Here Are 6 Reasons Why Your AC Isn't Working

by Team eLocal
woman lying with hand fan and man with newspaper sitting on sofa under air conditioner at home

It’s getting to be that time of year when the outside temps are warming up, and you may be looking to your central air conditioner to keep inside temps under control. Sometimes, though, your AC doesn’t hold up its end of the bargain.

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If your central air conditioner stops suddenly or gradually struggles to keep your home cool, you could be dealing with a repair issue. Some problems are minor and can be fixed quickly. Others require an HVAC technician to do the repair safely.

Common Causes of a Broken Central Air Conditioner

When things get sweaty, doing some investigative work could help you figure out why your AC isn't working. Minor issues related to the power source, thermostat or filter are often simple to fix yourself. If one of the internal parts is damaged, you'll likely need a professional repair. The following issues can cause your central air conditioner to stop working.

1. Power Source Issues

If your AC doesn't turn on at all, you could be dealing with a power source issue. Start by checking the breaker switch or fuse that controls your HVAC unit. The AC could have tripped the breaker or blown a fuse, which is simple to correct. Your unit also typically has a disconnect switch inside and outside near the exterior unit. If one of these switches gets moved to the off position, the unit won't turn on. Check the switches to make sure they're turned on.

2. Malfunctioning Thermostat

Your thermostat could also be the root of the problem. If the thermostat screen is blank, you know it's likely the culprit. Some thermostats use batteries as a power source. Put in fresh batteries to see if that fixes the issue. If that doesn't help, there could be a thermostat wiring issue, or it could be completely dead and need to be replaced.

It's also a good idea to check your thermostat settings. Make sure it's set to the “cool” function. Check the temperature setting to ensure it's lower than the current room temperature. If your home is already cool, the AC won't turn on until it heats up past the temperature setting.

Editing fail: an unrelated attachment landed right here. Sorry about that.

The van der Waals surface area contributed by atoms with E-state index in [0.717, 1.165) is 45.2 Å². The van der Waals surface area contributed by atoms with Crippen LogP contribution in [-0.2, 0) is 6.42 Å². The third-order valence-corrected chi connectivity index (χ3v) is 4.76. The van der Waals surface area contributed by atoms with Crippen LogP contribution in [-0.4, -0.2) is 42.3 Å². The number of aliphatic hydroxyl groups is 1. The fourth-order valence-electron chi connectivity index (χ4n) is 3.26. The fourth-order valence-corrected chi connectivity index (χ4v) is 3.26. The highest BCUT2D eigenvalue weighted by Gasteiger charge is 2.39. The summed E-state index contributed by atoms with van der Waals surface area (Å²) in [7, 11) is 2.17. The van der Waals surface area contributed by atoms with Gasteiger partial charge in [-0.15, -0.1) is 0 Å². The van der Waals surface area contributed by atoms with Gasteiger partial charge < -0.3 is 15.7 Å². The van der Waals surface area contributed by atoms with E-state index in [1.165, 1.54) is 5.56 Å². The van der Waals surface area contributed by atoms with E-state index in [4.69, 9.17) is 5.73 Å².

3. Dirty Filter

Changing your HVAC filter regularly is an important maintenance task. If you don't change or clean the filter, it can get clogged with dust, pet hair and other debris. A dirty filter prevents adequate airflow, which can make the system work harder. You might notice less air flowing through the vents, or the system might run more to keep up with your cooling needs. Dirty filters can cause the coils to freeze, which keeps the AC from producing cold air. You might also notice an increase in your utility bills due to the extra work the unit is doing. Changing or cleaning the filter should fix this issue. Check the filter monthly and change it at least once every three months to prevent these issues.

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4. Other Dirty Parts

Dirt can build up on other AC components, particularly the coils and the outdoor unit, which can prevent the system from running properly. Your air conditioner might still run, but you'll likely notice warm air instead of cold air coming out of your vents. It might never reach the temperature you set on the thermostat, despite running constantly. The coils can also ice over if they're dirty. This can contribute to warm air coming from the vents and could cause the system to shut down completely. You can take the cover off the indoor unit and look at the coils to see if they're frozen.

5. Refrigerant Leaks

Every air conditioner uses refrigerant to cool the air. Your system doesn't run low on refrigerant when it's working properly. However, it can develop leaks that cause a drop in the refrigerant level. Your system will still run, but it won't be able to cool the air properly. Refrigerant leaks can cause your coils to freeze. You might hear bubbling or hissing sounds or smell a sweet odor near the unit.

Refrigerant is a dangerous substance and shouldn't be handled by homeowners. If you suspect your air conditioner has a refrigerant leak, call an HVAC technician immediately to assess the situation.

6. Damaged Components

Your air conditioner has many critical interior parts that could go bad, including fan motors, capacitors and condensate pumps. You'll often hear strange noises when a component fails. For example, a bad capacitor can make a humming sound, but the unit won't start running. Other times, you get a visual sign. If the condensate pump goes bad, the unit might not turn on, and you could see water around your AC unit. A damaged blower fan might work intermittently or stop working altogether. If you've checked out the minor issues with no success, you could be dealing with a damaged part that a technician needs to fix.

Elocal Editorial Content is for educational and entertainment purposes only. Editorial Content should not be used as a substitute for advice from a licensed professional in your state reviewing your issue. Systems, equipment, issues and circumstances vary. Follow the manufacturer's safety precautions. The opinions, beliefs and viewpoints expressed by the eLocal Editorial Team and other third-party content providers do not necessarily reflect the opinions, beliefs and viewpoints of eLocal or its affiliate companies. Use of the Blog is subject to the

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